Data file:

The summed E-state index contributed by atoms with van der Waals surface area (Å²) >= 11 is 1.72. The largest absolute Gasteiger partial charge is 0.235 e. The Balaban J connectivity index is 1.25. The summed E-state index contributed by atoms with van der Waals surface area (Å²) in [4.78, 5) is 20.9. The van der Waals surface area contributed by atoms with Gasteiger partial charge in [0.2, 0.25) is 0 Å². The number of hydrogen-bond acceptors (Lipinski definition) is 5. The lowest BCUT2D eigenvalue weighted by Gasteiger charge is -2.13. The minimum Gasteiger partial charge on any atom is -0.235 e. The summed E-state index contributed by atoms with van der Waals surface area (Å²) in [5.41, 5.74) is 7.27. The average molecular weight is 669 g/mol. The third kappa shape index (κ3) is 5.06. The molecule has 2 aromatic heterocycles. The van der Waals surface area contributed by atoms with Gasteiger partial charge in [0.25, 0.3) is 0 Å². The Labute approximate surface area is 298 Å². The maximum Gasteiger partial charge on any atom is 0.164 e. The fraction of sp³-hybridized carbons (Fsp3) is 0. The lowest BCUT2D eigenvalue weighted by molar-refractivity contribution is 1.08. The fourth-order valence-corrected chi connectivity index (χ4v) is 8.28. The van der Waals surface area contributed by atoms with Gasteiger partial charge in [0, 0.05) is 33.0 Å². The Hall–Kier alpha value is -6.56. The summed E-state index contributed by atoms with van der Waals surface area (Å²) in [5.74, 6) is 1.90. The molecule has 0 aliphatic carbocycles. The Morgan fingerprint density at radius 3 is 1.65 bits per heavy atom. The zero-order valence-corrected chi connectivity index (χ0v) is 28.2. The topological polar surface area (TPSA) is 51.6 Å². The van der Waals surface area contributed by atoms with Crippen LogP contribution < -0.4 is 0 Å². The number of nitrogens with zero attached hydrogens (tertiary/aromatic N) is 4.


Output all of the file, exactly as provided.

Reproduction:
The summed E-state index contributed by atoms with van der Waals surface area (Å²) >= 11 is 1.72. The largest absolute Gasteiger partial charge is 0.235 e. The Balaban J connectivity index is 1.25. The summed E-state index contributed by atoms with van der Waals surface area (Å²) in [4.78, 5) is 20.9. The van der Waals surface area contributed by atoms with Gasteiger partial charge in [0.2, 0.25) is 0 Å². The number of hydrogen-bond acceptors (Lipinski definition) is 5. The lowest BCUT2D eigenvalue weighted by Gasteiger charge is -2.13. The minimum Gasteiger partial charge on any atom is -0.235 e. The summed E-state index contributed by atoms with van der Waals surface area (Å²) in [5.41, 5.74) is 7.27. The average molecular weight is 669 g/mol. The third kappa shape index (κ3) is 5.06. The molecule has 2 aromatic heterocycles. The van der Waals surface area contributed by atoms with Gasteiger partial charge in [0.25, 0.3) is 0 Å². The Labute approximate surface area is 298 Å². The maximum Gasteiger partial charge on any atom is 0.164 e. The fraction of sp³-hybridized carbons (Fsp3) is 0. The lowest BCUT2D eigenvalue weighted by molar-refractivity contribution is 1.08. The fourth-order valence-corrected chi connectivity index (χ4v) is 8.28. The van der Waals surface area contributed by atoms with Gasteiger partial charge in [0, 0.05) is 33.0 Å². The Hall–Kier alpha value is -6.56. The summed E-state index contributed by atoms with van der Waals surface area (Å²) in [5.74, 6) is 1.90. The molecule has 0 aliphatic carbocycles. The Morgan fingerprint density at radius 3 is 1.65 bits per heavy atom. The zero-order valence-corrected chi connectivity index (χ0v) is 28.2. The topological polar surface area (TPSA) is 51.6 Å². The van der Waals surface area contributed by atoms with Crippen LogP contribution < -0.4 is 0 Å². The number of nitrogens with zero attached hydrogens (tertiary/aromatic N) is 4.